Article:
As I prepare for Sunday, I am overwhelmed by the tragedy of events in David’s life. Last week, we celebrated David’s restoration. Psalm 51 records his pleading with God for forgiveness.
(Psalms 51:10–12 NIV) Create in me a pure heart, O God, and renew a steadfast spirit within me. Do not cast me from your presence or take your Holy Spirit from me. Restore to me the joy of your salvation and grant me a willing spirit, to sustain me.
God forgives David. At the end of 2 Samuel 12, David returns to battle. He resumes his role as king and leader. David has survived. On the one hand, we are thankful for God’s forgiveness and grace. We, like David, desperately need to be cleansed from our sins. On the other hand, we understand that David’s actions are serious; adultery and murder are a big deal.
In this week’s text, we see how David’s sin plays out in his family. David’s son, Amnon, is a lot like his father. His lust for women is out of control. Amnon’s passion is distorted and grotesque. He longs for his half-sister, eventually raping her. David’s other son (Absalom) models his father’s behavior by murdering his own brother (Amnon). David’s actions toward Bathsheba and Uriah are perpetrated in his own family in hideous replications. David is left heartbroken.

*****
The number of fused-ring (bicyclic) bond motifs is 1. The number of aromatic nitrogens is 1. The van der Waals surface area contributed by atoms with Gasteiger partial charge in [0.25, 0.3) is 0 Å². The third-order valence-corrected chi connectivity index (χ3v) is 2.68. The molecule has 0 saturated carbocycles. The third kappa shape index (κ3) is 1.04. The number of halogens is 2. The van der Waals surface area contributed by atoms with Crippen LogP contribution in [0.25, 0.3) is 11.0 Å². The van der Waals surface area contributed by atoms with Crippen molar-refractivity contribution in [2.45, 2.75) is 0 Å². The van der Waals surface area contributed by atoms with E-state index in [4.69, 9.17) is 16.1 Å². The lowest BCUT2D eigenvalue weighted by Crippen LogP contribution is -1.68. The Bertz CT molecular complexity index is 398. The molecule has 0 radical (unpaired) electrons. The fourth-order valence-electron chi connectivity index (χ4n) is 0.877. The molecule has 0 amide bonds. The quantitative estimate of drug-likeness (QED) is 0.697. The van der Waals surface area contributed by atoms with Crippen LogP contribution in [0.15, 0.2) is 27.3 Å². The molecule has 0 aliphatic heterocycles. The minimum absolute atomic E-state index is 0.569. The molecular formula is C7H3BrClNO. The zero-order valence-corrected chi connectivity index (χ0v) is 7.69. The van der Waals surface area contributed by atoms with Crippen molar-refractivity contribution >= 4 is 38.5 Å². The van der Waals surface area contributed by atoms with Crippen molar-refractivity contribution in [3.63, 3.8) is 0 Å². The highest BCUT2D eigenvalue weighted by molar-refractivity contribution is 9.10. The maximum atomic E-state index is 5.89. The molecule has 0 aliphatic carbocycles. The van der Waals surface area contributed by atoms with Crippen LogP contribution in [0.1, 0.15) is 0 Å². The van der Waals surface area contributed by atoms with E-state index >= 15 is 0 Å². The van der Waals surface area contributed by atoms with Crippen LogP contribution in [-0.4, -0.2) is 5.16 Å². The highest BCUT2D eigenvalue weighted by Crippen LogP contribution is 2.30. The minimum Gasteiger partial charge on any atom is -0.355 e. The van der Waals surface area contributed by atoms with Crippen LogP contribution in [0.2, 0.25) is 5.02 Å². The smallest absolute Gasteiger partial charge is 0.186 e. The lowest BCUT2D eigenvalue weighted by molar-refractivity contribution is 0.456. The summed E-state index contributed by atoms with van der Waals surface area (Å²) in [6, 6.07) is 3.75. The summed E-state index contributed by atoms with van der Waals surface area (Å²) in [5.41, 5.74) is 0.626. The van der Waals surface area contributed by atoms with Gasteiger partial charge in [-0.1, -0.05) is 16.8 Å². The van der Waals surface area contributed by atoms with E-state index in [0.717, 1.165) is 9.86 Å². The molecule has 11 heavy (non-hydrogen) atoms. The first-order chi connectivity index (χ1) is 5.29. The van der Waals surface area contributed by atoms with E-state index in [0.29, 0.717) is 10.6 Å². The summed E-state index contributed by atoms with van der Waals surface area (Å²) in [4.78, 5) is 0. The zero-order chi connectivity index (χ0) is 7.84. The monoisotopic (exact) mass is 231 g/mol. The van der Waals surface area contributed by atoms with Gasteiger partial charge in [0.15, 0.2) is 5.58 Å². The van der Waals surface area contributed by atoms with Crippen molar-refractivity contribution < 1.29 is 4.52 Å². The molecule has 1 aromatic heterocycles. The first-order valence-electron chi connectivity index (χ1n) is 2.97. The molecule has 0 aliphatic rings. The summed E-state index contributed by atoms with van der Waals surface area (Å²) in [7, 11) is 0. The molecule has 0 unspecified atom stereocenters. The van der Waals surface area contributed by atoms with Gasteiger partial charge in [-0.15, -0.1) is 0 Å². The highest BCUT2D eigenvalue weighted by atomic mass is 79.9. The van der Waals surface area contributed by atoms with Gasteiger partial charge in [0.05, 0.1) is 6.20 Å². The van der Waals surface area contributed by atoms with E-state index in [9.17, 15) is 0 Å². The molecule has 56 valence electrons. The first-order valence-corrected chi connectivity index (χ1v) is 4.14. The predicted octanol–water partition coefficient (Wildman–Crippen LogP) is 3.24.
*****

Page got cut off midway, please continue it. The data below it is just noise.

God’s forgiveness is powerful. No doubt, Jesus’ death on the Cross covers our sins. We are transformed from death to life through his sacrifice on Calvary. At the same time, sin destroys on all levels. While we are forgiven, the consequences of our sins are not erased. Paul describes sin as seed. The farmer sows his seed and it will eventually produce a crop. If the seed is good, the crop will be good. If the seed is bad, it will produce a bad crop. In the same way, our sins play out in our lives. As we explore 2 Samuel 13, we survey the destruction in David’s family. We are reminded that sin devastates.
We will celebrate communion on Sunday. We remember the body of Jesus broken for us, his blood shed for us. As we reflect on the horrors of sin in David’s family, Jesus’ sacrifice is all the more momentous. May we never make light of sin. May we cling to work of the Cross and plead for God’s grace as we strive to live in the light of His love.